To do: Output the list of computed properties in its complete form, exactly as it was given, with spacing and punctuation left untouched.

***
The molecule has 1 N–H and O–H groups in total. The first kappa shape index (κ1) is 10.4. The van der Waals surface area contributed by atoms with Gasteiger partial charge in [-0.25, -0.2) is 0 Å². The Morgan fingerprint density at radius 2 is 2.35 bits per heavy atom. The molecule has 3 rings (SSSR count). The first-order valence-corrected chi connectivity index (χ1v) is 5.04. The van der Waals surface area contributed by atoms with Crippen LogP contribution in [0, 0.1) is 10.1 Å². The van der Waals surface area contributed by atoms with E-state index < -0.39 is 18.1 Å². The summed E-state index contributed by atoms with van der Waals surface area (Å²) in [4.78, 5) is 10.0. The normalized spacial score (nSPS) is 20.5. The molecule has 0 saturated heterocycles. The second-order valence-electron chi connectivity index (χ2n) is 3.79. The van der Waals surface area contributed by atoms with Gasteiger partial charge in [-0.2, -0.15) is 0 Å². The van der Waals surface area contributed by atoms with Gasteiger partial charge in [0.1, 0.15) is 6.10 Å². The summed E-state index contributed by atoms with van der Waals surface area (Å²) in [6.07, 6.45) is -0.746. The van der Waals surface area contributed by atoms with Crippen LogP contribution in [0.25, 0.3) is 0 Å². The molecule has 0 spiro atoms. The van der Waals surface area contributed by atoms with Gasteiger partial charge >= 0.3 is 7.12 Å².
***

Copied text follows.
The molecule has 1 N–H and O–H groups in total. The first kappa shape index (κ1) is 10.4. The van der Waals surface area contributed by atoms with Gasteiger partial charge in [-0.25, -0.2) is 0 Å². The Morgan fingerprint density at radius 2 is 2.35 bits per heavy atom. The molecule has 3 rings (SSSR count). The first-order valence-corrected chi connectivity index (χ1v) is 5.04. The van der Waals surface area contributed by atoms with Crippen LogP contribution in [0, 0.1) is 10.1 Å². The van der Waals surface area contributed by atoms with E-state index < -0.39 is 18.1 Å². The summed E-state index contributed by atoms with van der Waals surface area (Å²) in [4.78, 5) is 10.0. The normalized spacial score (nSPS) is 20.5. The molecule has 0 saturated heterocycles. The second-order valence-electron chi connectivity index (χ2n) is 3.79. The van der Waals surface area contributed by atoms with Gasteiger partial charge in [-0.2, -0.15) is 0 Å². The van der Waals surface area contributed by atoms with Gasteiger partial charge in [0.1, 0.15) is 6.10 Å². The summed E-state index contributed by atoms with van der Waals surface area (Å²) in [6.07, 6.45) is -0.746. The van der Waals surface area contributed by atoms with Crippen LogP contribution in [0.25, 0.3) is 0 Å². The molecule has 0 spiro atoms. The van der Waals surface area contributed by atoms with Gasteiger partial charge >= 0.3 is 7.12 Å².